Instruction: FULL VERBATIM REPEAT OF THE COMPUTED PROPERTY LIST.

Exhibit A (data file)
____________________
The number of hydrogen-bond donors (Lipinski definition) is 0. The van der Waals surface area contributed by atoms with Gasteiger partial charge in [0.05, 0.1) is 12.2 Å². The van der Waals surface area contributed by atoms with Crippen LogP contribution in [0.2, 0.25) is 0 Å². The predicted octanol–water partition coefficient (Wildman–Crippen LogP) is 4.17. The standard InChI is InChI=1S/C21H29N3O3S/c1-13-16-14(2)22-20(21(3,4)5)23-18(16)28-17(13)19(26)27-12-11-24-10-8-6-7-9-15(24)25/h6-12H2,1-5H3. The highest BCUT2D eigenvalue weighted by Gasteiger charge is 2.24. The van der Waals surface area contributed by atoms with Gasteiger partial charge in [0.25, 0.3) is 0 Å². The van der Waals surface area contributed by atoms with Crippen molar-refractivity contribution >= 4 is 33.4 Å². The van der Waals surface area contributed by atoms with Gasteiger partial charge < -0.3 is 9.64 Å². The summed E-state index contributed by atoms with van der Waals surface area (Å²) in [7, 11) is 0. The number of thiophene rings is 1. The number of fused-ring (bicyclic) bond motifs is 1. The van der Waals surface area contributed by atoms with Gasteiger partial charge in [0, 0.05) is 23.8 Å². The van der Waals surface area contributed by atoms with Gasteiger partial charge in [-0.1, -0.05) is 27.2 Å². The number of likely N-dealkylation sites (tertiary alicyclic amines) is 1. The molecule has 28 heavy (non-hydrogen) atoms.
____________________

The number of hydrogen-bond donors (Lipinski definition) is 0. The van der Waals surface area contributed by atoms with Gasteiger partial charge in [0.05, 0.1) is 12.2 Å². The van der Waals surface area contributed by atoms with Crippen LogP contribution in [0.2, 0.25) is 0 Å². The predicted octanol–water partition coefficient (Wildman–Crippen LogP) is 4.17. The standard InChI is InChI=1S/C21H29N3O3S/c1-13-16-14(2)22-20(21(3,4)5)23-18(16)28-17(13)19(26)27-12-11-24-10-8-6-7-9-15(24)25/h6-12H2,1-5H3. The highest BCUT2D eigenvalue weighted by Gasteiger charge is 2.24. The van der Waals surface area contributed by atoms with Gasteiger partial charge in [0.25, 0.3) is 0 Å². The van der Waals surface area contributed by atoms with Crippen molar-refractivity contribution >= 4 is 33.4 Å². The van der Waals surface area contributed by atoms with Gasteiger partial charge < -0.3 is 9.64 Å². The summed E-state index contributed by atoms with van der Waals surface area (Å²) in [7, 11) is 0. The number of thiophene rings is 1. The number of fused-ring (bicyclic) bond motifs is 1. The van der Waals surface area contributed by atoms with Gasteiger partial charge in [0, 0.05) is 23.8 Å². The van der Waals surface area contributed by atoms with Gasteiger partial charge in [-0.1, -0.05) is 27.2 Å². The number of likely N-dealkylation sites (tertiary alicyclic amines) is 1. The molecule has 28 heavy (non-hydrogen) atoms.